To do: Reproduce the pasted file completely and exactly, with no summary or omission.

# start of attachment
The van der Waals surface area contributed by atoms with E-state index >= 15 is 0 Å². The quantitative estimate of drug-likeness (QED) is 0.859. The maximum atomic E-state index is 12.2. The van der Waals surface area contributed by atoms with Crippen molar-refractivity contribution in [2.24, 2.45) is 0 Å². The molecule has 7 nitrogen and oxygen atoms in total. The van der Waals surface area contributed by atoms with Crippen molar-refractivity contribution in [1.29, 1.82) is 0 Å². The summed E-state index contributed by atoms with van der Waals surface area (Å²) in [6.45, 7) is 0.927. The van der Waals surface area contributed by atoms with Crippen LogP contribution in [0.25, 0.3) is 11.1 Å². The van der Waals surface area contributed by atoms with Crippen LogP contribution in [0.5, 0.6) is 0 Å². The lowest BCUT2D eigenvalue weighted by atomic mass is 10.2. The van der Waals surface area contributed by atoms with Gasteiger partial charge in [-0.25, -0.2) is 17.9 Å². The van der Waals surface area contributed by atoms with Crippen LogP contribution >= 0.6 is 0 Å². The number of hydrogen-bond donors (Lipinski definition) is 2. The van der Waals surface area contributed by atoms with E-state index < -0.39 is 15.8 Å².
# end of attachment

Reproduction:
The van der Waals surface area contributed by atoms with E-state index >= 15 is 0 Å². The quantitative estimate of drug-likeness (QED) is 0.859. The maximum atomic E-state index is 12.2. The van der Waals surface area contributed by atoms with Crippen molar-refractivity contribution in [2.24, 2.45) is 0 Å². The molecule has 7 nitrogen and oxygen atoms in total. The van der Waals surface area contributed by atoms with Crippen molar-refractivity contribution in [1.29, 1.82) is 0 Å². The summed E-state index contributed by atoms with van der Waals surface area (Å²) in [6.45, 7) is 0.927. The van der Waals surface area contributed by atoms with Crippen LogP contribution in [0.25, 0.3) is 11.1 Å². The van der Waals surface area contributed by atoms with Crippen LogP contribution in [0.5, 0.6) is 0 Å². The lowest BCUT2D eigenvalue weighted by atomic mass is 10.2. The van der Waals surface area contributed by atoms with Gasteiger partial charge in [-0.25, -0.2) is 17.9 Å². The van der Waals surface area contributed by atoms with Crippen LogP contribution >= 0.6 is 0 Å². The number of hydrogen-bond donors (Lipinski definition) is 2. The van der Waals surface area contributed by atoms with E-state index < -0.39 is 15.8 Å².